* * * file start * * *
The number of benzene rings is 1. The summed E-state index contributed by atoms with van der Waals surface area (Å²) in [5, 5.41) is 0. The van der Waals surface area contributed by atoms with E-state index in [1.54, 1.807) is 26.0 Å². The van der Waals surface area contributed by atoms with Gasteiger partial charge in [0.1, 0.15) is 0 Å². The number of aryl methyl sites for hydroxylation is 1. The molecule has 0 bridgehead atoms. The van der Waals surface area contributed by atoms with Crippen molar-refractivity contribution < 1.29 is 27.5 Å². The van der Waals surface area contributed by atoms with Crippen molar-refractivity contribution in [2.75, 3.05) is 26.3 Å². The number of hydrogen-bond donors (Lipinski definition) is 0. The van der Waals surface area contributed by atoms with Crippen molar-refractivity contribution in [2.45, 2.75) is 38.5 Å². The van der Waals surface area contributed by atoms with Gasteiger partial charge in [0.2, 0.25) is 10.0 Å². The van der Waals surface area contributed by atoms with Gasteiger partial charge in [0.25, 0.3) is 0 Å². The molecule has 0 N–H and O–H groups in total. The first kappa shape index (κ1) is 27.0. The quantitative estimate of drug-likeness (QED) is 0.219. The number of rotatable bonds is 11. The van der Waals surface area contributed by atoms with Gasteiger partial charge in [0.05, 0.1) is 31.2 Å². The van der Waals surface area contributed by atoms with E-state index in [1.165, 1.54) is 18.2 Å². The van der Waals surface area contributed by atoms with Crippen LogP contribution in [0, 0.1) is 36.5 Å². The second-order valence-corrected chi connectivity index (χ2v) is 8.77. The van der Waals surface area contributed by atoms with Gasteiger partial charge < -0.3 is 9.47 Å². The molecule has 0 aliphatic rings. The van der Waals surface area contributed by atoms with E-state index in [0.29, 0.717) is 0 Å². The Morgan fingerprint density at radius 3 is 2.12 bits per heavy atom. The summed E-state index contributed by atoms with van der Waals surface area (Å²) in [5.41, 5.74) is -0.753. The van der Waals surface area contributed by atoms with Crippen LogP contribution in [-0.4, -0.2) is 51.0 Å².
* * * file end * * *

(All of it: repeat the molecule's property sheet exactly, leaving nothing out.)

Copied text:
The number of benzene rings is 1. The summed E-state index contributed by atoms with van der Waals surface area (Å²) in [5, 5.41) is 0. The van der Waals surface area contributed by atoms with E-state index in [1.54, 1.807) is 26.0 Å². The van der Waals surface area contributed by atoms with Gasteiger partial charge in [0.1, 0.15) is 0 Å². The number of aryl methyl sites for hydroxylation is 1. The molecule has 0 bridgehead atoms. The van der Waals surface area contributed by atoms with Crippen molar-refractivity contribution < 1.29 is 27.5 Å². The van der Waals surface area contributed by atoms with Crippen molar-refractivity contribution in [2.75, 3.05) is 26.3 Å². The number of hydrogen-bond donors (Lipinski definition) is 0. The van der Waals surface area contributed by atoms with Crippen molar-refractivity contribution in [2.45, 2.75) is 38.5 Å². The van der Waals surface area contributed by atoms with Gasteiger partial charge in [0.2, 0.25) is 10.0 Å². The van der Waals surface area contributed by atoms with Gasteiger partial charge in [0.25, 0.3) is 0 Å². The molecule has 0 N–H and O–H groups in total. The first kappa shape index (κ1) is 27.0. The quantitative estimate of drug-likeness (QED) is 0.219. The number of rotatable bonds is 11. The van der Waals surface area contributed by atoms with Gasteiger partial charge in [0.05, 0.1) is 31.2 Å². The van der Waals surface area contributed by atoms with E-state index in [1.165, 1.54) is 18.2 Å². The van der Waals surface area contributed by atoms with Crippen LogP contribution in [0, 0.1) is 36.5 Å². The second-order valence-corrected chi connectivity index (χ2v) is 8.77. The van der Waals surface area contributed by atoms with Gasteiger partial charge < -0.3 is 9.47 Å². The molecule has 0 aliphatic rings. The van der Waals surface area contributed by atoms with E-state index in [0.29, 0.717) is 0 Å². The Morgan fingerprint density at radius 3 is 2.12 bits per heavy atom. The summed E-state index contributed by atoms with van der Waals surface area (Å²) in [5.41, 5.74) is -0.753. The van der Waals surface area contributed by atoms with Crippen LogP contribution in [-0.4, -0.2) is 51.0 Å².